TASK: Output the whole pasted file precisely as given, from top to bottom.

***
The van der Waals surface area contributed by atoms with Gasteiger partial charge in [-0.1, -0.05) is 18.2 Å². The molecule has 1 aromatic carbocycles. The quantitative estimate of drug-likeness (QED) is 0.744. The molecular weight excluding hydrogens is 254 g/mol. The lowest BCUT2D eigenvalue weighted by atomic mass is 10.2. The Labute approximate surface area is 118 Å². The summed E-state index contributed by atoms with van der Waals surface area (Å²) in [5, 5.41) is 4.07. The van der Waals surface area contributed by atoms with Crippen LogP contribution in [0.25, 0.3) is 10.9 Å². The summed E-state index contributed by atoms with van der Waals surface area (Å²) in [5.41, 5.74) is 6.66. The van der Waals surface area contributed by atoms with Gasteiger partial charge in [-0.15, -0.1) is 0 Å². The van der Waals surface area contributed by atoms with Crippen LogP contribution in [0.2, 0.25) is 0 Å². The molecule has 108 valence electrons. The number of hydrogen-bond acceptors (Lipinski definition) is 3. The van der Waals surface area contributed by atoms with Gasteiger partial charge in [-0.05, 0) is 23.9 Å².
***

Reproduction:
The van der Waals surface area contributed by atoms with Gasteiger partial charge in [-0.1, -0.05) is 18.2 Å². The molecule has 1 aromatic carbocycles. The quantitative estimate of drug-likeness (QED) is 0.744. The molecular weight excluding hydrogens is 254 g/mol. The lowest BCUT2D eigenvalue weighted by atomic mass is 10.2. The Labute approximate surface area is 118 Å². The summed E-state index contributed by atoms with van der Waals surface area (Å²) in [5, 5.41) is 4.07. The van der Waals surface area contributed by atoms with Crippen LogP contribution in [0.25, 0.3) is 10.9 Å². The summed E-state index contributed by atoms with van der Waals surface area (Å²) in [5.41, 5.74) is 6.66. The van der Waals surface area contributed by atoms with Gasteiger partial charge in [-0.15, -0.1) is 0 Å². The van der Waals surface area contributed by atoms with Crippen LogP contribution in [0.2, 0.25) is 0 Å². The molecule has 108 valence electrons. The number of hydrogen-bond acceptors (Lipinski definition) is 3. The van der Waals surface area contributed by atoms with Gasteiger partial charge in [-0.05, 0) is 23.9 Å².